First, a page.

With President Obama’s rejection (for now) of the proposed Keystone XL oil sands pipeline fresh in everyone’s mind—and conservatives and the oil industry already hammering him, even as greenssing his praises—you can be sure that energy issues will play a bigger role than usual in the 2012 election. So it’s worth taking a step back and figuring out where we are globally on energy. What’s rising, what’s falling—and how much oil, gas, coal and renewables will we need and use in the decades to come?
Thankfully, our friends at BP have just released their annual Energy Outlook, a compendium of current global energy stats and a prediction over how that picture will change over the next 20 years. A couple of caveats: one, BP is, of course, primarily an oil and gas company, so it wouldn’t be surprising to see their expectations of future energy use skewed towards fossil fuels, while possibly undercutting renewables and efficiency. Second, every attempt to look very far into the future of energy is by its nature a doomed enterprise. Technologies change, economies rise and fall and disasters happen. Any attempt to pinpoint how we’ll be using energy two decades into the future is—if we’re lucky—an educated guess.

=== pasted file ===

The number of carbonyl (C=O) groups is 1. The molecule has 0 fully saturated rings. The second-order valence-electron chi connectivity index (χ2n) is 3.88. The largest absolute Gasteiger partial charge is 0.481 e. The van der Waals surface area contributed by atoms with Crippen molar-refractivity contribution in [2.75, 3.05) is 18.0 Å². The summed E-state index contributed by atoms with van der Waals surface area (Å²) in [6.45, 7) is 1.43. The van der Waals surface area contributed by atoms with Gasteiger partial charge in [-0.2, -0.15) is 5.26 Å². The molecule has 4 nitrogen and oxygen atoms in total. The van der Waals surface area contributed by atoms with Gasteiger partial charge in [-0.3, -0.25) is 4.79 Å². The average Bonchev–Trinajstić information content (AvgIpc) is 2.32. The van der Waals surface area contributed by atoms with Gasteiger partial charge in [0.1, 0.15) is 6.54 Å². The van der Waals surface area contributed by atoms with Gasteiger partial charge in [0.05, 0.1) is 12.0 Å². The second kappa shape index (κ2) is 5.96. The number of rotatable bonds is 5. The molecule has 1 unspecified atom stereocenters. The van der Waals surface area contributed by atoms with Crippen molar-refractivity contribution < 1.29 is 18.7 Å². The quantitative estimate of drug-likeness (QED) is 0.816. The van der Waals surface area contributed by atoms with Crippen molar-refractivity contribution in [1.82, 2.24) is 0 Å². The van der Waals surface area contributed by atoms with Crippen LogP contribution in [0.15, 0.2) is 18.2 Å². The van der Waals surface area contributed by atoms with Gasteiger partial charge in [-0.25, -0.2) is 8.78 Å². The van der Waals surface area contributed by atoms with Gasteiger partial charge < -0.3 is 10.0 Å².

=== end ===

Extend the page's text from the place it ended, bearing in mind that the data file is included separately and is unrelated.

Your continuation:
With that out of the way—what does BP’s vision of the energy future look like?